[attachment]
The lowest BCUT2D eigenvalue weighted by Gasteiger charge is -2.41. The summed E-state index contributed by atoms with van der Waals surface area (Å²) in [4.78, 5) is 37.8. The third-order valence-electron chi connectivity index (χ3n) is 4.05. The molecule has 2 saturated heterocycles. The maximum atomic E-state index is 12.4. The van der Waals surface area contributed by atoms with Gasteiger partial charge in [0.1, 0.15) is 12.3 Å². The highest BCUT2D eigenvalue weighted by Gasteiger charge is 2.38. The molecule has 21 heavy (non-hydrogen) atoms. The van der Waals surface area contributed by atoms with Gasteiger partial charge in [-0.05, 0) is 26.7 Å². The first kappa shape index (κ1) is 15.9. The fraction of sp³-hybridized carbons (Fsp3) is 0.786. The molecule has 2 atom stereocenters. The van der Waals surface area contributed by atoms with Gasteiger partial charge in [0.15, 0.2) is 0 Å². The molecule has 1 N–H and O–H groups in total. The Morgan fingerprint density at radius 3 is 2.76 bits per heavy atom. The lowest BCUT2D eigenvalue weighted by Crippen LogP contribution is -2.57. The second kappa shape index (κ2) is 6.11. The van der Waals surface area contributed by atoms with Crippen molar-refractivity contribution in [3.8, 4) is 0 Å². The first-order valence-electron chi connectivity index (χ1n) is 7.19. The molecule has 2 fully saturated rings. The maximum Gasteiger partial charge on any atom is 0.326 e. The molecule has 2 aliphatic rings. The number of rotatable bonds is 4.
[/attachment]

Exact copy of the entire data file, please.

The lowest BCUT2D eigenvalue weighted by Gasteiger charge is -2.41. The summed E-state index contributed by atoms with van der Waals surface area (Å²) in [4.78, 5) is 37.8. The third-order valence-electron chi connectivity index (χ3n) is 4.05. The molecule has 2 saturated heterocycles. The maximum atomic E-state index is 12.4. The van der Waals surface area contributed by atoms with Gasteiger partial charge in [0.1, 0.15) is 12.3 Å². The highest BCUT2D eigenvalue weighted by Gasteiger charge is 2.38. The molecule has 21 heavy (non-hydrogen) atoms. The van der Waals surface area contributed by atoms with Gasteiger partial charge in [-0.05, 0) is 26.7 Å². The first kappa shape index (κ1) is 15.9. The fraction of sp³-hybridized carbons (Fsp3) is 0.786. The molecule has 2 atom stereocenters. The van der Waals surface area contributed by atoms with Gasteiger partial charge in [0.15, 0.2) is 0 Å². The molecule has 1 N–H and O–H groups in total. The Morgan fingerprint density at radius 3 is 2.76 bits per heavy atom. The lowest BCUT2D eigenvalue weighted by Crippen LogP contribution is -2.57. The second kappa shape index (κ2) is 6.11. The van der Waals surface area contributed by atoms with Crippen molar-refractivity contribution in [3.8, 4) is 0 Å². The first-order valence-electron chi connectivity index (χ1n) is 7.19. The molecule has 2 fully saturated rings. The maximum Gasteiger partial charge on any atom is 0.326 e. The molecule has 2 aliphatic rings. The number of rotatable bonds is 4.